Technologists, business executives, and investors seem to be in agreement that Artificial Intelligence and Machine Learning represent the future of software. While these technologies are showing great promise and some very large AI-based companies are likely to emerge, there are important structural differences between traditional SaaS and AI enterprises that have implications for the latter's scalability and revenue model.
As a16z notes, AI companies tend to have lower gross margins due to heavy cloud infrastructure costs, humans in the loop, scaling challenges due to edge cases, and weaker competitive moats due to commoditization of AI models and data.
We have heard these challenges arise time and time again in the insurtech space from both founders and their customers. Every insurance company processes new business submissions, underwrites policies, and manages claims slightly differently. Therefore, each customer implementation requires new workflows and data sets, which creates evolving, time-consuming edge cases to solve for.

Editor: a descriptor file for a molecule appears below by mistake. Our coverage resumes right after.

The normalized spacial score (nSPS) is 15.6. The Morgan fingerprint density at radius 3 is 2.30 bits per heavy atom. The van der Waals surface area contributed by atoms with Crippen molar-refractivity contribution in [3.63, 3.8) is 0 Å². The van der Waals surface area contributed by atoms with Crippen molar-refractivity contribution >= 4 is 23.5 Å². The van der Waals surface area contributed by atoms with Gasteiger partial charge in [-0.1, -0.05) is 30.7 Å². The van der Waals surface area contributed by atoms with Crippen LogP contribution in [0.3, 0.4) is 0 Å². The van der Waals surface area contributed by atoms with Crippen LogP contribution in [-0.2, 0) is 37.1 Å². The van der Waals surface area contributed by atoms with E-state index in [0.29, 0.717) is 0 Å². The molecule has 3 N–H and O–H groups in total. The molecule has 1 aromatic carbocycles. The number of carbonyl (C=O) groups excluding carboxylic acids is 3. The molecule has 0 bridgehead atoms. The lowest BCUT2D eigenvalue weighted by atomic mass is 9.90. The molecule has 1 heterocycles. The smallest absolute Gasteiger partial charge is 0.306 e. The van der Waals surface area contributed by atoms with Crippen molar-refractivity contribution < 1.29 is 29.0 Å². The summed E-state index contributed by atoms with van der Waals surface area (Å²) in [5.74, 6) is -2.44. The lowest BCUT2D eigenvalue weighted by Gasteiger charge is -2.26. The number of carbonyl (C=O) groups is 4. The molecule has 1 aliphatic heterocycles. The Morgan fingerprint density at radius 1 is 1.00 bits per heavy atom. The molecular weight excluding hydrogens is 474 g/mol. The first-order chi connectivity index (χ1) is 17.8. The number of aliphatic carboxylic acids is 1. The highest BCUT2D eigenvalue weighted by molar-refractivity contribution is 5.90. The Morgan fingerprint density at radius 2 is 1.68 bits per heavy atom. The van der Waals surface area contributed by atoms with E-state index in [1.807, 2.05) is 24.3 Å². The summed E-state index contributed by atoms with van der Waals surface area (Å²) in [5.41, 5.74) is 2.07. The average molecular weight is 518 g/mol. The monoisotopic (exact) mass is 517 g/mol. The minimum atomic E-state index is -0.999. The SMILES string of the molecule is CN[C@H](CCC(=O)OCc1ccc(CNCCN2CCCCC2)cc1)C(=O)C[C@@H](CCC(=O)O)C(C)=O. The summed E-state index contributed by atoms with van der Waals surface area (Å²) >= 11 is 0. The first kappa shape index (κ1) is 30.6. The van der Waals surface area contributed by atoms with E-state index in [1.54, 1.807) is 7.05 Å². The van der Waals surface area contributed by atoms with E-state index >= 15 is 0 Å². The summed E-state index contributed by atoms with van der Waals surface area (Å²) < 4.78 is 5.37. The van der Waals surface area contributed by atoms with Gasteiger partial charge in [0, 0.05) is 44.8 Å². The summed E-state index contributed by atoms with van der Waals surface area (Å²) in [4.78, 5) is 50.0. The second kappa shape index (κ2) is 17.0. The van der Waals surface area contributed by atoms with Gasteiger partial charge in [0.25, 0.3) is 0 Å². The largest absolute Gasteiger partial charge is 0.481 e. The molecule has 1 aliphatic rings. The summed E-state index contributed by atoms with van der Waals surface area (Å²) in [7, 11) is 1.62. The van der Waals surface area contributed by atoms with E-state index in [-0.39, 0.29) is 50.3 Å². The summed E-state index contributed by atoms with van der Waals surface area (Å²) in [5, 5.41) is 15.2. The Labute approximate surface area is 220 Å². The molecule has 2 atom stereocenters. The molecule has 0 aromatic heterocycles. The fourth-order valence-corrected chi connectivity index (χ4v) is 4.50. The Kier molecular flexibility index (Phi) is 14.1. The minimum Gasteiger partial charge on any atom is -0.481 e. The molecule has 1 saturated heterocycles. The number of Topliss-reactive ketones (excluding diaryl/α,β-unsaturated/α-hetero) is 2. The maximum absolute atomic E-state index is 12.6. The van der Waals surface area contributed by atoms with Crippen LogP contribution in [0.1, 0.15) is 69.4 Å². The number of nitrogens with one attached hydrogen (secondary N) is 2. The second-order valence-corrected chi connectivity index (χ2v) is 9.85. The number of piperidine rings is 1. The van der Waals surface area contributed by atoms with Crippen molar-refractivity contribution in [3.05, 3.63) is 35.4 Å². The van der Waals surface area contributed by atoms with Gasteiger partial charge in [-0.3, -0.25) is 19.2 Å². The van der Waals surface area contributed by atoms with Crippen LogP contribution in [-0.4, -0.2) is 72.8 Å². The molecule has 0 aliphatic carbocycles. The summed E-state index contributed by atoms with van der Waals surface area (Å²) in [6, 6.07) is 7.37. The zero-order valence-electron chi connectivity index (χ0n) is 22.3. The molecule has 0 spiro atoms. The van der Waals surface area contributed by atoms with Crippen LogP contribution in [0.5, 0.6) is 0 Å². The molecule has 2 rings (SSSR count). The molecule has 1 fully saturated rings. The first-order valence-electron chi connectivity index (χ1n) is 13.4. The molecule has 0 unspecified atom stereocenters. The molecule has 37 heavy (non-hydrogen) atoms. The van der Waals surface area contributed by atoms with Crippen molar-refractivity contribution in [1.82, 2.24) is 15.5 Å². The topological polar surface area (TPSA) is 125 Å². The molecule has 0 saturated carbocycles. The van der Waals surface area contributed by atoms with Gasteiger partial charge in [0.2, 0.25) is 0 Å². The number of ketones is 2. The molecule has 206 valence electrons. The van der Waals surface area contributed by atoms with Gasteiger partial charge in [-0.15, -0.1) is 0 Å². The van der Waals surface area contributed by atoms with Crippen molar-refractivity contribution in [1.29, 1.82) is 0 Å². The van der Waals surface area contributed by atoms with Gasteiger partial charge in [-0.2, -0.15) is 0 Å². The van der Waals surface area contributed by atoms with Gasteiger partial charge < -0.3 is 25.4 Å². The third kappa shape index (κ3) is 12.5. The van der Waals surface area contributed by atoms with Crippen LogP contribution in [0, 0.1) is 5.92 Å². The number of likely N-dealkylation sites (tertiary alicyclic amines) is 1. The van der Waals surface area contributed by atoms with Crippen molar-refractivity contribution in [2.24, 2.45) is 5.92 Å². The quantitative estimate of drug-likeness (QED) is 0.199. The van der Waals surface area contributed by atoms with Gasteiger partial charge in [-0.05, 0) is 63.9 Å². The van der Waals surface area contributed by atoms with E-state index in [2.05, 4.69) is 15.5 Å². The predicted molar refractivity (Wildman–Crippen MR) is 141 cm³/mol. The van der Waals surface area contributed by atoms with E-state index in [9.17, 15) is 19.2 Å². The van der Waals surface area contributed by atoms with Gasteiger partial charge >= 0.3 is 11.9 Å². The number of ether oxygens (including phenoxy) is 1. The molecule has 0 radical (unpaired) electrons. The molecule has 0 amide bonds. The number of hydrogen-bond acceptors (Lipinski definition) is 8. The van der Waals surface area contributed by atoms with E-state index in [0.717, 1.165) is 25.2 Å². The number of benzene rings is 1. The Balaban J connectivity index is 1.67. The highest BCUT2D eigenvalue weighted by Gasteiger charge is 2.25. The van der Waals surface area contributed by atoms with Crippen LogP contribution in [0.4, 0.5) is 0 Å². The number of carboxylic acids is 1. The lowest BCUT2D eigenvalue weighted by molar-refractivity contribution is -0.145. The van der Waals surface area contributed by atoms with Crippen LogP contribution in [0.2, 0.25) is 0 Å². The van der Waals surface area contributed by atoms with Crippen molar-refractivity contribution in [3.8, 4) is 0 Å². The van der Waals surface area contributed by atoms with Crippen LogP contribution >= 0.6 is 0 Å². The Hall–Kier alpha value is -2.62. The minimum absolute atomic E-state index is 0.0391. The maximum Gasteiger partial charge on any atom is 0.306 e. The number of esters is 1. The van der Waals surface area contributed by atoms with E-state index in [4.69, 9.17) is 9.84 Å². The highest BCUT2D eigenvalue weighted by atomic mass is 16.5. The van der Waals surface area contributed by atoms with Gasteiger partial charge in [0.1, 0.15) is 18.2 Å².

Certain customers insist on retaining data and IP for their specific implementations, which unfortunately (for AI companies) means some enhancements are not made available across clients.
Both investors and customers want to pick the AI startups that will endure. So what should they be looking for in startups that serve the insurance sector?
Key characteristics include (i) user-friendly applications that are designed expressly for the insurance industry and that solve industry-wide problems, (ii) demonstrable ROI and (iii) actual customers. If an AI startup is able to overcome the initial challenge of convincing a large (typically deliberate and risk averse) insurer to invest time and share proprietary data, the odds are that insurer will remain a customer for years to come.
We have noticed in many cases that AI companies simply don’t have the same economic construction as software businesses. At times, they can even look more like traditional services companies.